AC: For her, nothing ever feels as natural as moving her hand across paper and she copes with a computer because its faster. The way she sees writing is that its this little ball of something that resides inside you. You then have to translate that to your brain and then to your hands and then out into the world. So writing is this multi-step process and its all about finding a way that feels the most natural and the way that remains the most true to that little ball of something inside you. There is no wrong way to tell a story.

TS: There is a song by Matt & Kim called “Let’s Go” and there’s this line ‘say what you want to say. Make it mean everything.’ And she was like that’s a writer. Its all about figuring out what you want to say and how to get it onto paper and make it mean something to your readers.

Q: What’s been your favorite part of the whole writing process?

TS: My favorite part of writing is revision. When I get to the revision stage my favorite candy in the world are these crazy core skittles which I call revision skittles. She’ll pour herself a little dish and she can have one skittle for every page that she revises. But she found out on the day that Send Me a Sign was released that they are being discontinued. And she was thinking that she might have to retire. Her favorite part of the whole process happened the morning of the signing when she visited her old high school and that was a dream come true.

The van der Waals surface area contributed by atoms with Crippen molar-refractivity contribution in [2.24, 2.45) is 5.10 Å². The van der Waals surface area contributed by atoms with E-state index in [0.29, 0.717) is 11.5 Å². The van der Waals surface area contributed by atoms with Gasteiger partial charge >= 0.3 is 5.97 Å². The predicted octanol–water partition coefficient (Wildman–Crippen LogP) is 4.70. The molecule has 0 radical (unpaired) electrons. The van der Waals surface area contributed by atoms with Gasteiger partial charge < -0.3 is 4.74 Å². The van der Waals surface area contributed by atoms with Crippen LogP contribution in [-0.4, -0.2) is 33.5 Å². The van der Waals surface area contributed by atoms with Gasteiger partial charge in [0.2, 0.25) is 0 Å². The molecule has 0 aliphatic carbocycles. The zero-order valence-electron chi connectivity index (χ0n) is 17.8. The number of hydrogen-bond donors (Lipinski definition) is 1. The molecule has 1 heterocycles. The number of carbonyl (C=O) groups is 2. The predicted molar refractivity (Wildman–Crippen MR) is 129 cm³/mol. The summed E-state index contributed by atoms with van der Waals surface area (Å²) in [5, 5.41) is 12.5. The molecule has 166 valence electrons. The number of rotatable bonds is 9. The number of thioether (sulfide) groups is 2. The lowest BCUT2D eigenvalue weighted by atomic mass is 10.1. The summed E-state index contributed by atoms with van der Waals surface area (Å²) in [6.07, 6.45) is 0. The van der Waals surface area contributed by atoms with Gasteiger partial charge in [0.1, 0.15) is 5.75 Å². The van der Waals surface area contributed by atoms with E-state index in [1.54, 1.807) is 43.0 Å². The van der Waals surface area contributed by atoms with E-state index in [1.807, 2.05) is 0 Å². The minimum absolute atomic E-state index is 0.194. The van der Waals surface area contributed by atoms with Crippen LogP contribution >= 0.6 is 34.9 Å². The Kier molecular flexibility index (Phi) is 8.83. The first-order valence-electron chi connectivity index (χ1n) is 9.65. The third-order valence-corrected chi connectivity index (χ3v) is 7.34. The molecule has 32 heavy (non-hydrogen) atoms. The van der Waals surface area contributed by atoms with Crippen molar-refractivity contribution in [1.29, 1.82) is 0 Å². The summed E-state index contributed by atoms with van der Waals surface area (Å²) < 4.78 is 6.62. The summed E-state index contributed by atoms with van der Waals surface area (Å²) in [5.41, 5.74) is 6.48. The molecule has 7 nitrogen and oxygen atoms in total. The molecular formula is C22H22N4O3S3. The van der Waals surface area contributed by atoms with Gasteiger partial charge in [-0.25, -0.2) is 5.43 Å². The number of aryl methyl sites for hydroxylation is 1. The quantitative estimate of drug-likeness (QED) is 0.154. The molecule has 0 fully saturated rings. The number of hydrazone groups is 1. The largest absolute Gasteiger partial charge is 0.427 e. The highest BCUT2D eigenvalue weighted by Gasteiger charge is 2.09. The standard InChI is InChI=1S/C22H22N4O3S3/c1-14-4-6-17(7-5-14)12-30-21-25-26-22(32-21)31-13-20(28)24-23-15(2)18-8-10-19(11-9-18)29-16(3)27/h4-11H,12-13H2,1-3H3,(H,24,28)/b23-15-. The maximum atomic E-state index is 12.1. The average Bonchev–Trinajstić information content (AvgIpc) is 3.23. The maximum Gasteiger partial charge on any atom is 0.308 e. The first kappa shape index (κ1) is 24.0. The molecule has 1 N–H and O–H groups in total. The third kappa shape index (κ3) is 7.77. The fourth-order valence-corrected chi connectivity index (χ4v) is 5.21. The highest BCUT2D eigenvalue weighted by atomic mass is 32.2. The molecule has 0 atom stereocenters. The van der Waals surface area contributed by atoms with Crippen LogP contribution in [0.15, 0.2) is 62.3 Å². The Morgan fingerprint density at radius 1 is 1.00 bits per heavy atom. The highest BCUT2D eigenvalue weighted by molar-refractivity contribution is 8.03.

AC: Her favorite part of the whole publication process was the thought that this whole solitary process for so long that it was bizarre and a little uncomfortable to have to share her writing and have other people come in and have thoughts on her work. But it was also the coolest part to see other people care about her work and want to make it better and make it the best story that we can because its what the world needs. It was just so cool to work on her book with her agent and her editor. As for the rest, she hasn’t really figured out what her favorite part is. As its all so amazing. She’s still a bit in awe that the dream she had as a child came true.

The Book Cake. It was yummy.
Signing books
Choosing a section to read from.

Buy Scarlet by AC Gaughen

(amazon, Barnes & Noble, IndieBound, Wellesely Books)

Buy Send Me a Sign by Tiffany Schmidt

3 Responses to “Event Recap: Tiffany Schmidt and A.C. Gaughen Signing”

  1. Sarah Reads Too Much

    Oh, how I LOVE that bookstore!! If I didn’t have class that night, I would have been there with you… especially since its like the first signing I would have liked to go to that is actually near my house! So glad you had a good time!!

  2. QNPoohBear

    I read Scarlet and it was OK but I’m not sure it’s your cup of tea. It might appeal to the target age group a little more. Another year or two and my young friends will be old enough to read it and give a target age opinion.

  3. Howard Sherman

    Thanks for the incredibly detailed coverage of this event – right down to transcripts! I’m happy for both of these authors and wish them only the best of success!